Mongolia to host World Environment Day 2013

February 28, 2013 • Philip BurgessBlog, Nomadic Herders, Projects


At the UNEP Governing Council Session in Nairobi, 18-22 December, it was announced that Mongolia had been selected as host country for the World Environment Day! Today the Nomadic Herders’ team has been in discussions with the Ministry of Environment and Development, who are keen to showcase the Nomadic Herders project and raise awareness of the issues of reindeer herding and sustainable pastoralism in Mongolia.

(From the UNEP Press Release) Nairobi, February 22 2013 – Mongolia, which is prioritizing a Green Economy shift across its big economic sectors such as mining and promoting environmental awareness among  youth, is to host this year’s World Environment Day (WED) celebrations on June 5, the UN Environment Programme (UNEP) announced today.

The 2013 theme for the event, the single biggest day for positive action on the environment worldwide, is Think.Eat.Save. Reduce Your Foodprint – building on the global campaign of the same name to reduce food waste and loss launched earlier this year by UNEP, the Food and Agriculture Organization (FAO) and partners.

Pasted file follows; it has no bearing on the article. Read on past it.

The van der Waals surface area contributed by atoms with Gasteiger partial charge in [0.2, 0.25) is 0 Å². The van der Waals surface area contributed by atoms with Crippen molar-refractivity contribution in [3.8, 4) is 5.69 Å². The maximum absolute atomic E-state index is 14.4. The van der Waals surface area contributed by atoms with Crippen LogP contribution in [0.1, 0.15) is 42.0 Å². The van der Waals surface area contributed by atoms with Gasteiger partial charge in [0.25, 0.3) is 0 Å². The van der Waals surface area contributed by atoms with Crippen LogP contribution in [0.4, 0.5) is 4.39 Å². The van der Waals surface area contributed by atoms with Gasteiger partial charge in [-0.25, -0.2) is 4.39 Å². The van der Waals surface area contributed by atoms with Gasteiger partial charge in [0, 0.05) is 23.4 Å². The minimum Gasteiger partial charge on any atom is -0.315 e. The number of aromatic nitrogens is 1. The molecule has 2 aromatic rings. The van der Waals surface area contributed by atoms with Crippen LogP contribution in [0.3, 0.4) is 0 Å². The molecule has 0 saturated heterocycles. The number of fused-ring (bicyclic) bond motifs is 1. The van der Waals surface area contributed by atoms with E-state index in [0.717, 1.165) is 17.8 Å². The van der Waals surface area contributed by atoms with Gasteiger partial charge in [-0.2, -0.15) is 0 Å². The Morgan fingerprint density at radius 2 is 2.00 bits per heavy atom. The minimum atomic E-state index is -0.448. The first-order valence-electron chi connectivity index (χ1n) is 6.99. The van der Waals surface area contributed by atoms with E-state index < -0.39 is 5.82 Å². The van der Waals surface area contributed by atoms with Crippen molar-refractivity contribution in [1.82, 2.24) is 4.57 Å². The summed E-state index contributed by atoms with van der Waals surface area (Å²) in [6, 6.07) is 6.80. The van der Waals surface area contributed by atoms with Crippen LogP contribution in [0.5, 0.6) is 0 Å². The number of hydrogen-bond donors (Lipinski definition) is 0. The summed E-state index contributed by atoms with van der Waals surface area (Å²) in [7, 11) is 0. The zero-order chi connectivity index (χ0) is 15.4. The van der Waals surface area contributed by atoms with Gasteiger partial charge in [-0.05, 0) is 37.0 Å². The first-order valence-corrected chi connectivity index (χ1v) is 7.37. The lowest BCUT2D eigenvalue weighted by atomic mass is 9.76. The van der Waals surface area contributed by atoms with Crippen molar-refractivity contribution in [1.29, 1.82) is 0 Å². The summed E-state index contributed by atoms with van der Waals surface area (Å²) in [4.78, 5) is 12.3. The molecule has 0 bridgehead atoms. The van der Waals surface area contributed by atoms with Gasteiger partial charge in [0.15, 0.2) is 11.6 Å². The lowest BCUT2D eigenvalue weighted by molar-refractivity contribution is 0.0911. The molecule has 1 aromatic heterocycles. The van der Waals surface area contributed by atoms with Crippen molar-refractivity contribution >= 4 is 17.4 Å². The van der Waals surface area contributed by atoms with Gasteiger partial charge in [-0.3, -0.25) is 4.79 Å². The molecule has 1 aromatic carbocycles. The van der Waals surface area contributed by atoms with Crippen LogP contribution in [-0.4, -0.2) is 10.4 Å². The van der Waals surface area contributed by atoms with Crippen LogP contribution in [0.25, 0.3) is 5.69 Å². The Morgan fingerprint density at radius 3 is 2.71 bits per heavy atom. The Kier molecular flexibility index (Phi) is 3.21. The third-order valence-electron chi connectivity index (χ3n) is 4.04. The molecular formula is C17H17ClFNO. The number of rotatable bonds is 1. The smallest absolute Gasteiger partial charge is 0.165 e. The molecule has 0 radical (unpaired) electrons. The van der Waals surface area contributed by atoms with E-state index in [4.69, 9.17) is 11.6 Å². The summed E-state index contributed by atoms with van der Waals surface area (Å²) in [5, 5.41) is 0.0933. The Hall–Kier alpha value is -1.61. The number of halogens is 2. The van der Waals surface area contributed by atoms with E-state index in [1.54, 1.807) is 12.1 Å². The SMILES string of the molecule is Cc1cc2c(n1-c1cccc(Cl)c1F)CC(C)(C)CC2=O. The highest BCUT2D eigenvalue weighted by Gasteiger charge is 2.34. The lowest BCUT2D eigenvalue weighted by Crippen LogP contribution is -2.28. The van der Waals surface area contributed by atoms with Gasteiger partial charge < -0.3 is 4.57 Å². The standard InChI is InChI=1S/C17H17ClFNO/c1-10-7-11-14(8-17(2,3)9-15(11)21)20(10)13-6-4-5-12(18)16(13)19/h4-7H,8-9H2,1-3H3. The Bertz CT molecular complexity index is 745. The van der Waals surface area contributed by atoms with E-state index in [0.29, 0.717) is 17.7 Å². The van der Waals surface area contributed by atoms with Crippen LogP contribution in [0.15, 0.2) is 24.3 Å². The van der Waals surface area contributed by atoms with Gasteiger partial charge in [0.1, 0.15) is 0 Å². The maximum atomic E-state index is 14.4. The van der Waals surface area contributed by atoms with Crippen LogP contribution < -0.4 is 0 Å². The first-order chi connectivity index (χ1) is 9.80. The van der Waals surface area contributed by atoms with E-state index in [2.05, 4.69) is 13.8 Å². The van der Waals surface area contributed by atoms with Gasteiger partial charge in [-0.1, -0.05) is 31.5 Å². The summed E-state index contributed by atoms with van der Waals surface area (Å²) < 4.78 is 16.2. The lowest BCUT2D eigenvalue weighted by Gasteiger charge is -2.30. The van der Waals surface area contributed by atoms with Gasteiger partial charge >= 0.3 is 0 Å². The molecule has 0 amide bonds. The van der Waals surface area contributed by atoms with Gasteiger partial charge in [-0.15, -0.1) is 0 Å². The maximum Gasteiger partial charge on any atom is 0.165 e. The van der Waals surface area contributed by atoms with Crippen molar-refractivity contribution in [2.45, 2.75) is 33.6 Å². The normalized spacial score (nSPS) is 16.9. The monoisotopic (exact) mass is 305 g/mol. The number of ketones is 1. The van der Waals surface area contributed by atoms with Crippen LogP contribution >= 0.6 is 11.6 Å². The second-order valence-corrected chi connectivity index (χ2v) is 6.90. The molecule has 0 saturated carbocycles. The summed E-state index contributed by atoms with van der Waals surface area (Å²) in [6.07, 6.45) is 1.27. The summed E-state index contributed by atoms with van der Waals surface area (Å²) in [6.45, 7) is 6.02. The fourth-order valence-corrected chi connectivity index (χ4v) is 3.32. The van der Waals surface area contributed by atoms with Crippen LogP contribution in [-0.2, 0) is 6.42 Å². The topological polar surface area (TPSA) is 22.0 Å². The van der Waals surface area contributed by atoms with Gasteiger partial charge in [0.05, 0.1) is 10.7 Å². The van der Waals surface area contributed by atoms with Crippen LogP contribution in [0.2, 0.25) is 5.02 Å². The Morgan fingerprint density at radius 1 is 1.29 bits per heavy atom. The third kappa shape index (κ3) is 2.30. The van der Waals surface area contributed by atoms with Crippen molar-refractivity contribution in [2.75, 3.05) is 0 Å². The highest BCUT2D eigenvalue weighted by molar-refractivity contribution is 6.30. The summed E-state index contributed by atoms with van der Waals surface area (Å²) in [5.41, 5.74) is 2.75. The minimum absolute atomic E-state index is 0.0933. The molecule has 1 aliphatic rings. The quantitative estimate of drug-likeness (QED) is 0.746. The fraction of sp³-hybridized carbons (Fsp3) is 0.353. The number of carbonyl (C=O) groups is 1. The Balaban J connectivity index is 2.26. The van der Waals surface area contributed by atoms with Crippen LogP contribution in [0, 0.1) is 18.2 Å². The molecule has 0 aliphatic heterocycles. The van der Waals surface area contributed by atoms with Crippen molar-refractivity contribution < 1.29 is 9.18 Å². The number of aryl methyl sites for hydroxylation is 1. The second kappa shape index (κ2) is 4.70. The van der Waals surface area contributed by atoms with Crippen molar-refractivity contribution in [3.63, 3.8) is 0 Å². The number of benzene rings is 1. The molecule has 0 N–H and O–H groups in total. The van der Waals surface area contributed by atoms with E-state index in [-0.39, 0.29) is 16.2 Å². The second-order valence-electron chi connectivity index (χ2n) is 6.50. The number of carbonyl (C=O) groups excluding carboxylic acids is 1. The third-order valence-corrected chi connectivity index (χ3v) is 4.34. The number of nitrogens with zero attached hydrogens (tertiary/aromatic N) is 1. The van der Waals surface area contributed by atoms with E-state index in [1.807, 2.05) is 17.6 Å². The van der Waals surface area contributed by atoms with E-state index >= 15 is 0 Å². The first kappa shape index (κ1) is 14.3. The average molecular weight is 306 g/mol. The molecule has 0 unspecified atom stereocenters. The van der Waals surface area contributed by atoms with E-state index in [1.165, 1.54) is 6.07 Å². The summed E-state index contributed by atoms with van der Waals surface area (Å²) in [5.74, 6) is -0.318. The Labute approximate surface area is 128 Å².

UNEP made the announcement during the close of its first Governing Council session under universal membership, where hundreds of environment ministers, senior UN officials, and civil society representatives met to discuss some of the most-pressing environmental issues of the day, including food waste as part of the transition to a low-carbon, resource-efficient future.

Mongolia’s President Tsakhia Elbegdorj was named as one of six recipients of UNEP’s Champions of the Earth 2012 award for leadership that had a positive impact on the environment.

“Mongolia is facing enormous challenges including growing pressure on food security, traditional nomadic herding and water supplies as a result of the impacts of climate change,” said UN Under-Secretary-General and UNEP Executive Director Achim Steiner. “Indeed it is estimated that annual mean temperature has increased by over 2°C during the last 70 years and precipitation has decreased in most regions, except the western part of the country, indicating that Mongolia is among the most vulnerable nations in the world to global warming.”

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For a visual of how Ulan Bator looks today – see this slideshow on Bloomberg

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